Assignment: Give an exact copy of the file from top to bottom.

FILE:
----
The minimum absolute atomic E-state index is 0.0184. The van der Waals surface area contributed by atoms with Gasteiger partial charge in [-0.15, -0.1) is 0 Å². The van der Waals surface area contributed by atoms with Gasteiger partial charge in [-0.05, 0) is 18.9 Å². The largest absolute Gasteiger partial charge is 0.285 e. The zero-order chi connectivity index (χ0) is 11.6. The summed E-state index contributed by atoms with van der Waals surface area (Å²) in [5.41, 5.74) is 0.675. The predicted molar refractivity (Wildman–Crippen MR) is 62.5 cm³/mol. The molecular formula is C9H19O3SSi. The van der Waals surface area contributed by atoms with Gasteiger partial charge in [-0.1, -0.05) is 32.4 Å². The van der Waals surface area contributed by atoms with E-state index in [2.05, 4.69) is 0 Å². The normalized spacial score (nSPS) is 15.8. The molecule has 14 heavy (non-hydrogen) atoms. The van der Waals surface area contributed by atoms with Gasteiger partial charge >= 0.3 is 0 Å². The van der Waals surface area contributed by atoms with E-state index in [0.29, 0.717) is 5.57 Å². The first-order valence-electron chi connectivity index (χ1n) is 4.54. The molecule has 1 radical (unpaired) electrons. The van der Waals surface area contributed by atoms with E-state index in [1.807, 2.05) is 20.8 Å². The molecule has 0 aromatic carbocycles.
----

The minimum absolute atomic E-state index is 0.0184. The van der Waals surface area contributed by atoms with Gasteiger partial charge in [-0.15, -0.1) is 0 Å². The van der Waals surface area contributed by atoms with Gasteiger partial charge in [-0.05, 0) is 18.9 Å². The largest absolute Gasteiger partial charge is 0.285 e. The zero-order chi connectivity index (χ0) is 11.6. The summed E-state index contributed by atoms with van der Waals surface area (Å²) in [5.41, 5.74) is 0.675. The predicted molar refractivity (Wildman–Crippen MR) is 62.5 cm³/mol. The molecular formula is C9H19O3SSi. The van der Waals surface area contributed by atoms with Gasteiger partial charge in [-0.1, -0.05) is 32.4 Å². The van der Waals surface area contributed by atoms with E-state index in [2.05, 4.69) is 0 Å². The normalized spacial score (nSPS) is 15.8. The molecule has 14 heavy (non-hydrogen) atoms. The van der Waals surface area contributed by atoms with Gasteiger partial charge >= 0.3 is 0 Å². The van der Waals surface area contributed by atoms with E-state index in [0.29, 0.717) is 5.57 Å². The first-order valence-electron chi connectivity index (χ1n) is 4.54. The molecule has 1 radical (unpaired) electrons. The van der Waals surface area contributed by atoms with E-state index in [1.807, 2.05) is 20.8 Å². The molecule has 0 aromatic carbocycles.